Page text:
Study Suggests Brittle Stars Limited Deepwater Horizon Impacts on Deep Sea Corals

Close up of a brittle star on its host. This photo illustrates how closely associated these organisms are. (Photo credit: Fanny Girard)

Close up of a brittle star on its host. This photo illustrates how closely associated these organisms are. (Photo credit: Fanny Girard)

Researchers on board the E/V Nautilus image corals from the control room. Credits: Ocean Exploration Trust

Researchers on board the E/V Nautilus image corals from the control room. Credits: Ocean Exploration Trust

Pennsylvania State University scientists analyzed images of impacted and non-impacted deep sea corals to characterize their symbiotic relationship with brittle stars and determine if brittle stars influenced coral recovery from the Deepwater Horizon spill. The researchers observed that corals associated with brittle stars were healthier than corals that were not. Corals with brittle stars settled on them exhibited less visible impact and a greater incidence of recovery compared to corals with no brittle stars, likely a result of the brittle stars removing deposited material and inhibiting hydroid settlement. The scientists published their findings in Marine Ecology Progress Series: Mutualistic symbiosis with ophiuroids limited the impact of the Deepwater Horizon oil spill on deep-sea octocorals.

Coral communities are considered hotspots of biodiversity and provide a habitat and food source for other species. Deep-sea corals can form large aggregates, similar to forests, and can live for thousands of years. However, the corals’ high longevities are associated with very slow growth rates making them vulnerable to environmental impacts. Most Paramuricea biscaya coral colonies – the coral species most impacted by the Deepwater Horizon oil spill – are associated with one species of brittle star, Asteroschema clavigerum. While previous studies suggest that brittle stars could use their shallow-water host corals to rise above the sea floor and gain better access to food, few studies have suggested that corals could also benefit from their association with brittle stars. This study seeks to better understand coral’s responses to anthropogenic impacts and interactions with other organisms and provide insights on protecting them.

Researchers used remotely operated vehicles during seven research cruises between 2011 and 2014 to obtain high-resolution images of corals at three impacted and one non-impacted sites. They digitized the images and coded coral branches as either visibly impacted (excess mucus, bare skeleton, absence of polyps), colonized by hydroids, or not visibly impacted. They then calculated the total visible impact based on the proportion of branches that were colonized by hydroids or otherwise visibly impacted. They developed a method to define an area under the influence of brittle stars for each coral, and compared impact as well as recovery within and outside that area.

The team observed high fidelity between corals and brittle stars at most sites, with 91–100% of brittle stars staying on the same coral over time. While some brittle stars on heavily-impacted corals left their host or died during the year that followed the spill, most stayed on their host coral regardless of oiling.  Within a coral colony, branches located near a brittle star were healthier and, if impacted, were more likely to recover. Coral recovery from visible impact decreased as a coral’s distance from a brittle star increased.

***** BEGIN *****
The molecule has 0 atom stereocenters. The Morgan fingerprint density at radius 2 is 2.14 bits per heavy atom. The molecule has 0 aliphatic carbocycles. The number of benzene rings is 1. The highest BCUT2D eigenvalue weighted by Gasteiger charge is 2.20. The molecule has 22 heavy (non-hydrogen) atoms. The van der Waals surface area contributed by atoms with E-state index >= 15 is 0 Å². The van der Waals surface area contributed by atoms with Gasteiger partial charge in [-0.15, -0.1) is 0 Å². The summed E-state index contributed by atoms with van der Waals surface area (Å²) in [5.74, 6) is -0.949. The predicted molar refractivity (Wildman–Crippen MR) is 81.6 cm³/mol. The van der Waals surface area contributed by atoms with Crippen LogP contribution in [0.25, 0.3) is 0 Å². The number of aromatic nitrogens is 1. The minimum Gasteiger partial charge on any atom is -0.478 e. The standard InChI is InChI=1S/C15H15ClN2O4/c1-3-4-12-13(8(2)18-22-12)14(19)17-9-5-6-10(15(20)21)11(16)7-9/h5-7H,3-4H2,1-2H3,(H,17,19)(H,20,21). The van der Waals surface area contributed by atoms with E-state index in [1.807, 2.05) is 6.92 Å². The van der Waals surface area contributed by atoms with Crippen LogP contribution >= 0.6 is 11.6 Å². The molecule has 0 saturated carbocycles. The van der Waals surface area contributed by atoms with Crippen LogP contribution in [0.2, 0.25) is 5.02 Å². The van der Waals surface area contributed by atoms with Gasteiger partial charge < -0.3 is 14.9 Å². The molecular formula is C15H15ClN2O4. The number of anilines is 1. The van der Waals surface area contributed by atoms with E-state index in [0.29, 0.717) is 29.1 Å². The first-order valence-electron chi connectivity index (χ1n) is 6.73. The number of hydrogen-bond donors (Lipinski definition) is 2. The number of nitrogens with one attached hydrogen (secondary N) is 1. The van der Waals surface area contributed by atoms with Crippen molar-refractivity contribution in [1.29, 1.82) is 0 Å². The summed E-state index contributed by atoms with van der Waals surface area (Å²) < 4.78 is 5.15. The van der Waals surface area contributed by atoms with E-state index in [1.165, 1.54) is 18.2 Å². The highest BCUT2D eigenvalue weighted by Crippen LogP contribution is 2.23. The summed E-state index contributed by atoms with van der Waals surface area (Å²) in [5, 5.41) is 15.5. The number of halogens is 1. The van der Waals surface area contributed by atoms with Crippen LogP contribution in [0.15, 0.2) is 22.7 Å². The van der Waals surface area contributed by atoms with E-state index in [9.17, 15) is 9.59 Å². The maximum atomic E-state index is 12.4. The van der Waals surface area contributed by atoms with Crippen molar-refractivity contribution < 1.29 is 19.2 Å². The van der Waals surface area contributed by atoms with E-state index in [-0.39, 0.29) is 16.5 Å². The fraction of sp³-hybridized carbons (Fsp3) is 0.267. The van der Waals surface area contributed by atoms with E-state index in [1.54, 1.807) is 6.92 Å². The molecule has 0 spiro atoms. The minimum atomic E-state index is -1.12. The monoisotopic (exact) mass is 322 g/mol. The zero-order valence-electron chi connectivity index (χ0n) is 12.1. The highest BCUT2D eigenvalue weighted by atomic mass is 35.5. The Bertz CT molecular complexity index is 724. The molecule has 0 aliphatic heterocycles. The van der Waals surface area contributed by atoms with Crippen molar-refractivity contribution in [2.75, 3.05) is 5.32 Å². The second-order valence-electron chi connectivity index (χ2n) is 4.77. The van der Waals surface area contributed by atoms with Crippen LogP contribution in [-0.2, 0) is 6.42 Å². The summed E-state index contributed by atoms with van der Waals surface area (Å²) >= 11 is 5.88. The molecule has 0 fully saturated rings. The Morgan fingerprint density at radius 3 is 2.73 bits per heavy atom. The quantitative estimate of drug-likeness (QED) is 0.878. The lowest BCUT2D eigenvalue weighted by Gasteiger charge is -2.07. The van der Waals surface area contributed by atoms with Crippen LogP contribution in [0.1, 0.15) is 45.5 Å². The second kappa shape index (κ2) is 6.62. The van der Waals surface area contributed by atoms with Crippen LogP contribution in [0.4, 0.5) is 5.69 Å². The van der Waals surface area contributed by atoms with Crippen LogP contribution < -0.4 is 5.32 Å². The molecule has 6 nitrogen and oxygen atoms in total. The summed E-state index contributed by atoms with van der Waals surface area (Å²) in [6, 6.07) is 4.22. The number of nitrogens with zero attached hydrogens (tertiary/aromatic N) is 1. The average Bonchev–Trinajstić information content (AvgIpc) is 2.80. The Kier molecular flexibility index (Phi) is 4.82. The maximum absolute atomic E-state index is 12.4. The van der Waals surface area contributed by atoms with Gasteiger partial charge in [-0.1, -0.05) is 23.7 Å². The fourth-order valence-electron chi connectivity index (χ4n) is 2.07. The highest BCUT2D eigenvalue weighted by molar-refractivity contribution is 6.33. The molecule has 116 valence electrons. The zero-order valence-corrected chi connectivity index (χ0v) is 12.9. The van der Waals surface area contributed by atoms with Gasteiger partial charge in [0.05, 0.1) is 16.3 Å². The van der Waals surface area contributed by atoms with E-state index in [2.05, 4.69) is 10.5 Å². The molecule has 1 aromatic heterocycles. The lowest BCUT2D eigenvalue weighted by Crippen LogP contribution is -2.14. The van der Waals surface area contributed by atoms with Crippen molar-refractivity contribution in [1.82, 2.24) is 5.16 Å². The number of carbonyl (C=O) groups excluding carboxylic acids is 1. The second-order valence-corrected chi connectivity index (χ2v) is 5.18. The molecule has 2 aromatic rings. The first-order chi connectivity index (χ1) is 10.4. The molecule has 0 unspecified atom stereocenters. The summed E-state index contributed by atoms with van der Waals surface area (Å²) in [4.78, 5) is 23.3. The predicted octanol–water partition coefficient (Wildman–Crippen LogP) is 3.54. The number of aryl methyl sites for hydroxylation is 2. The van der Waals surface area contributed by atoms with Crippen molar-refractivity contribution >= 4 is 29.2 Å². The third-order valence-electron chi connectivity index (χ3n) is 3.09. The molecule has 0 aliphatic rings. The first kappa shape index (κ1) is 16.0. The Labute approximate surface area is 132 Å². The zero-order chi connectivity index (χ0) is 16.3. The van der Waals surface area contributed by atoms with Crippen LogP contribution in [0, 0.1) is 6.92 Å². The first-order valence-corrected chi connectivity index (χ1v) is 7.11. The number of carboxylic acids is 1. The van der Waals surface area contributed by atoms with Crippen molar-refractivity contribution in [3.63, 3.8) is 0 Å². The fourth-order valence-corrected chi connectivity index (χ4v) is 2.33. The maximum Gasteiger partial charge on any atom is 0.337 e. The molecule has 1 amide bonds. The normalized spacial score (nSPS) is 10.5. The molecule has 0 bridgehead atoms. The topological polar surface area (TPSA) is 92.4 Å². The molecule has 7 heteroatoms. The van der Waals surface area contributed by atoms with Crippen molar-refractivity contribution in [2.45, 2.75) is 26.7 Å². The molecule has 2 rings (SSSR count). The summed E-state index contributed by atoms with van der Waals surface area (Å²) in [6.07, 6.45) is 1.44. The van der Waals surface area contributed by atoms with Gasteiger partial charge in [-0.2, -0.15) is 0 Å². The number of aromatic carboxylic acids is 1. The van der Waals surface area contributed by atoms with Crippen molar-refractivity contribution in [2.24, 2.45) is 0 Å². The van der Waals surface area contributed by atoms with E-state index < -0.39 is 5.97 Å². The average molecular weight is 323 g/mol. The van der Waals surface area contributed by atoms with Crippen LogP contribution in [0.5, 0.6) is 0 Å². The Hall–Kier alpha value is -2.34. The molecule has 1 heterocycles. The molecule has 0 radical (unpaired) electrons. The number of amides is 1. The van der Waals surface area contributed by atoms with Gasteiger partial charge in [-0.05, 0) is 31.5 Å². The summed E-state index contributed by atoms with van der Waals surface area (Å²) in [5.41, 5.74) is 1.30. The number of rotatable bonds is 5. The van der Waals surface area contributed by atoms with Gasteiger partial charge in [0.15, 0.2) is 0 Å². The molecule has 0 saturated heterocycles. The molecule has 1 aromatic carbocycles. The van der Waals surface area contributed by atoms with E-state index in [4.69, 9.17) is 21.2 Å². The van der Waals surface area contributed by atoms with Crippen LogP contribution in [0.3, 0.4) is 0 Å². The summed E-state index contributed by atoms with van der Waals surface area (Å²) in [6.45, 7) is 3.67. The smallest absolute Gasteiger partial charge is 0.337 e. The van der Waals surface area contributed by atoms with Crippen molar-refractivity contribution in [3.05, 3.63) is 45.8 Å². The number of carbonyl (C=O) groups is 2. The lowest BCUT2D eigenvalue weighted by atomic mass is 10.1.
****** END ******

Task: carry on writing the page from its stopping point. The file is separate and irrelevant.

This study demonstrates the importance of brittle stars to coral health and provides evidence that brittle stars protect deep-sea corals and facilitate their recovery from impacts and the only such study on a deep-water coral species. The researchers suggested that these benefits could also apply to corals exposed to natural sedimentation events or other anthropogenic stressors as well as to shallow water corals. “Our study reinforces the fact that biodiversity is important to the health of an ecosystem and that damage to individual species can have wide-ranging effects on entire communities,” said study author Fanny Girard.

Data are publicly available through the Gulf of Mexico Research Initiative Information and Data Cooperative (GRIIDC) at doi: 10.7266/N7NG4NJP, 10.7266/N7HQ 3WVD, 10.7266/N7D21VJQ, 10.7266/N78913TC, 10.7266/N74J0C2M).

The study’s authors are Fanny Girard, Bo Fu, and Charles R. Fisher.


This research was made possible in part by a grant from the Gulf of Mexico Research Initiative (GoMRI) to the Ecosystem Impacts of Oil and Gas Inputs to the Gulf-2 (ECOGIG-2) consortium.

The Gulf of Mexico Research Initiative (GoMRI) is a 10-year independent research program established to study the effect, and the potential associated impact, of hydrocarbon releases on the environment and public health, as well as to develop improved spill mitigation, oil detection, characterization and remediation technologies. An independent and academic 20-member Research Board makes the funding and research direction decisions to ensure the intellectual quality, effectiveness and academic independence of the GoMRI research. All research data, findings and publications will be made publicly available. The program was established through a $500 million financial commitment from BP. For more information, visit

© Copyright 2010- 2017 Gulf of Mexico Research Initiative (GoMRI) – All Rights Reserved. Redistribution is encouraged with acknowledgement to the Gulf of Mexico Research Initiative (GoMRI). Please credit images and/or videos as done in each article. Questions? Contact web-content editor Nilde “Maggie” Dannreuther, Northern Gulf Institute, Mississippi State University (